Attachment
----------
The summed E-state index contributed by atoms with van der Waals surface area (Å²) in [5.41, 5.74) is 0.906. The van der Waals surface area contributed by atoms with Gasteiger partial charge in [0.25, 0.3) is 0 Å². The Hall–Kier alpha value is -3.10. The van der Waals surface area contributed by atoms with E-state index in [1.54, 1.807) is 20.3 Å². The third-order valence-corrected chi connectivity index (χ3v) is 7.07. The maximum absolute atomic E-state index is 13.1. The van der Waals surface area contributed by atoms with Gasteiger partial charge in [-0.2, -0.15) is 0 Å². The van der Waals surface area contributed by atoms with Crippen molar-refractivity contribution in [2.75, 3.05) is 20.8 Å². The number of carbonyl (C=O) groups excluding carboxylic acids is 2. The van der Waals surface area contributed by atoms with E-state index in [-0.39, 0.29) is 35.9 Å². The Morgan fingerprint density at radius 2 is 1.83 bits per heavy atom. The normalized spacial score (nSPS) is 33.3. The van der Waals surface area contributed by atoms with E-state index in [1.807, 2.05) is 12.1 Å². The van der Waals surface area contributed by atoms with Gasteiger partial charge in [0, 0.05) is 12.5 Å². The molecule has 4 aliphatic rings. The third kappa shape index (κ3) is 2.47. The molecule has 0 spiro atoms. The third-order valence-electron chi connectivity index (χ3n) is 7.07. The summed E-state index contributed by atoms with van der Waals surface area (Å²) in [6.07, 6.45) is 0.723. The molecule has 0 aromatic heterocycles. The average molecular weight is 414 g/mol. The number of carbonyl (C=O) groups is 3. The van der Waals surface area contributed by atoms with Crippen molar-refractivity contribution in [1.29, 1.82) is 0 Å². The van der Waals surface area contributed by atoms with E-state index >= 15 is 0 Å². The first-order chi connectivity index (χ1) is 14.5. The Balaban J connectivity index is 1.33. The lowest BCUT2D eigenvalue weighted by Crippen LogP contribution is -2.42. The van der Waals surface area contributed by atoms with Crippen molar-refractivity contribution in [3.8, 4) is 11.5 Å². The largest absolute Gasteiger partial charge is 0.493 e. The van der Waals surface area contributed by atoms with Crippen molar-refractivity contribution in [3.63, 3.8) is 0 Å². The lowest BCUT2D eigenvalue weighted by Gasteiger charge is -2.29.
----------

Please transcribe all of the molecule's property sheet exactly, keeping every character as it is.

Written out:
The summed E-state index contributed by atoms with van der Waals surface area (Å²) in [5.41, 5.74) is 0.906. The van der Waals surface area contributed by atoms with Gasteiger partial charge in [0.25, 0.3) is 0 Å². The Hall–Kier alpha value is -3.10. The van der Waals surface area contributed by atoms with E-state index in [1.54, 1.807) is 20.3 Å². The third-order valence-corrected chi connectivity index (χ3v) is 7.07. The maximum absolute atomic E-state index is 13.1. The van der Waals surface area contributed by atoms with Gasteiger partial charge in [-0.2, -0.15) is 0 Å². The van der Waals surface area contributed by atoms with Crippen molar-refractivity contribution in [2.75, 3.05) is 20.8 Å². The number of carbonyl (C=O) groups excluding carboxylic acids is 2. The van der Waals surface area contributed by atoms with E-state index in [-0.39, 0.29) is 35.9 Å². The Morgan fingerprint density at radius 2 is 1.83 bits per heavy atom. The normalized spacial score (nSPS) is 33.3. The van der Waals surface area contributed by atoms with E-state index in [1.807, 2.05) is 12.1 Å². The van der Waals surface area contributed by atoms with Gasteiger partial charge in [0, 0.05) is 12.5 Å². The molecule has 4 aliphatic rings. The third kappa shape index (κ3) is 2.47. The molecule has 0 spiro atoms. The third-order valence-electron chi connectivity index (χ3n) is 7.07. The summed E-state index contributed by atoms with van der Waals surface area (Å²) in [6.07, 6.45) is 0.723. The molecule has 0 aromatic heterocycles. The average molecular weight is 414 g/mol. The number of carbonyl (C=O) groups is 3. The van der Waals surface area contributed by atoms with Crippen molar-refractivity contribution in [1.29, 1.82) is 0 Å². The van der Waals surface area contributed by atoms with E-state index >= 15 is 0 Å². The first-order chi connectivity index (χ1) is 14.5. The Balaban J connectivity index is 1.33. The lowest BCUT2D eigenvalue weighted by Crippen LogP contribution is -2.42. The van der Waals surface area contributed by atoms with Crippen molar-refractivity contribution in [3.8, 4) is 11.5 Å². The largest absolute Gasteiger partial charge is 0.493 e. The van der Waals surface area contributed by atoms with Crippen molar-refractivity contribution in [3.63, 3.8) is 0 Å². The lowest BCUT2D eigenvalue weighted by Gasteiger charge is -2.29.